Some musicians and singers choose to continue their education by pursuing a master’s degree in fine arts or music.

Training

Musicians and singers need extensive training and regular practice to acquire the skills and knowledge necessary to perform music professionally. They typically begin singing or learning to play an instrument at a young age by taking private lessons and school classes. As they advance, they may participate in music camps, festivals, or fellowships.

Advancement

As with other occupations in which people perform, advancement for musicians and singers means becoming better known, finding work more easily, and earning more money for each performance. Successful musicians and singers often rely on agents or managers to find them jobs, negotiate contracts, and develop their careers. Some musicians and singers advance to leading musical groups or becoming section leaders in an orchestra. Others may advance to become music directors and composers.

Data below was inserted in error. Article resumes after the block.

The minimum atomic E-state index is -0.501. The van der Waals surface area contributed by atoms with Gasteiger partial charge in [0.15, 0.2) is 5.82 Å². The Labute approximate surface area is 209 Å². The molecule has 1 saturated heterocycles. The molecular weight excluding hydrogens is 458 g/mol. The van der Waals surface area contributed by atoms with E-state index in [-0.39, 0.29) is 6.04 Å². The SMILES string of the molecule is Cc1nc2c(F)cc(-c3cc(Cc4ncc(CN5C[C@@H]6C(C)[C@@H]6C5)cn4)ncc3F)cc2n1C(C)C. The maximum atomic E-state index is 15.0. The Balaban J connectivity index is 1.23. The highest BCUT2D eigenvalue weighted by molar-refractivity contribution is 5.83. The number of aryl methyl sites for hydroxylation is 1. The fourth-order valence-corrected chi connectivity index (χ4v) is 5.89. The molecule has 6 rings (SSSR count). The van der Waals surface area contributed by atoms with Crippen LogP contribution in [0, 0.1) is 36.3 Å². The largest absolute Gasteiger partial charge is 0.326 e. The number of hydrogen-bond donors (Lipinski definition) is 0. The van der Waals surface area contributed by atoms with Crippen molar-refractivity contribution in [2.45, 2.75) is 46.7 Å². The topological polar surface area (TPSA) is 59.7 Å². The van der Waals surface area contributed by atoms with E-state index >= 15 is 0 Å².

Important Qualities

Dedication. Auditioning for jobs can be a frustrating process because it may take many different auditions to get hired. Musicians and singers must be determined to continue auditioning after receiving rejections.

Discipline. Talent is not enough for most musicians and singers to find employment in this field. They must practice and rehearse consistently to improve their technique, style, and performance.

Interpersonal skills. Musicians and singers need to work well with a variety of people, such as agents, producers, and conductors. They must be able to build connections and create good working relationships.

Musical talent. Professional musicians or singers must have superior musical abilities.

Physical stamina. Musicians and singers who perform on stage or go on tour for weeks or months must be able to endure frequent travel and irregular performance schedules.